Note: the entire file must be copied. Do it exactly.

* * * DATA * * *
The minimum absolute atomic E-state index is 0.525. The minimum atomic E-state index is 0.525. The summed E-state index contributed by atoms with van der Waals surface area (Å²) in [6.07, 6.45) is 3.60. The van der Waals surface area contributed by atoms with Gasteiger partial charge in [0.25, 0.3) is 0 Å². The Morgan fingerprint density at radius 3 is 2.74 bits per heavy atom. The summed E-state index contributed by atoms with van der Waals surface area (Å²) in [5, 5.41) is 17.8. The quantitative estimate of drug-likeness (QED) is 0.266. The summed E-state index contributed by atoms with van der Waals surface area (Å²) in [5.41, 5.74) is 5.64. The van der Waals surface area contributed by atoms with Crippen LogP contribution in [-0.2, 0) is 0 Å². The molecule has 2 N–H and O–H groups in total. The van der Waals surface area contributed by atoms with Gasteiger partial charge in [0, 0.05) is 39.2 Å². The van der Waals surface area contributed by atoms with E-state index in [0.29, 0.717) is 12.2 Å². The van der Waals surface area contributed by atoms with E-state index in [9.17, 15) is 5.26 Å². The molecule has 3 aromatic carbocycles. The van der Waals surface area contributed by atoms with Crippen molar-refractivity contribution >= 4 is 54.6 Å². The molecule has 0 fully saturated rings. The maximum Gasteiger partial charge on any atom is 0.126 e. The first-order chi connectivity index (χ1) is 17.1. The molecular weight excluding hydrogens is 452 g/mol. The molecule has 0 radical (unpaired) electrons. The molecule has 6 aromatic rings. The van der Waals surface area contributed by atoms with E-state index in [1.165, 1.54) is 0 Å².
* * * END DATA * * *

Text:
The minimum absolute atomic E-state index is 0.525. The minimum atomic E-state index is 0.525. The summed E-state index contributed by atoms with van der Waals surface area (Å²) in [6.07, 6.45) is 3.60. The van der Waals surface area contributed by atoms with Gasteiger partial charge in [0.25, 0.3) is 0 Å². The Morgan fingerprint density at radius 3 is 2.74 bits per heavy atom. The summed E-state index contributed by atoms with van der Waals surface area (Å²) in [5, 5.41) is 17.8. The quantitative estimate of drug-likeness (QED) is 0.266. The summed E-state index contributed by atoms with van der Waals surface area (Å²) in [5.41, 5.74) is 5.64. The van der Waals surface area contributed by atoms with Crippen LogP contribution in [-0.2, 0) is 0 Å². The molecule has 2 N–H and O–H groups in total. The van der Waals surface area contributed by atoms with Gasteiger partial charge in [0, 0.05) is 39.2 Å². The van der Waals surface area contributed by atoms with E-state index in [0.29, 0.717) is 12.2 Å². The van der Waals surface area contributed by atoms with E-state index in [9.17, 15) is 5.26 Å². The molecule has 3 aromatic carbocycles. The van der Waals surface area contributed by atoms with Crippen molar-refractivity contribution >= 4 is 54.6 Å². The molecule has 0 fully saturated rings. The maximum Gasteiger partial charge on any atom is 0.126 e. The first-order chi connectivity index (χ1) is 17.1. The molecular weight excluding hydrogens is 452 g/mol. The molecule has 0 radical (unpaired) electrons. The molecule has 6 aromatic rings. The van der Waals surface area contributed by atoms with E-state index in [1.165, 1.54) is 0 Å².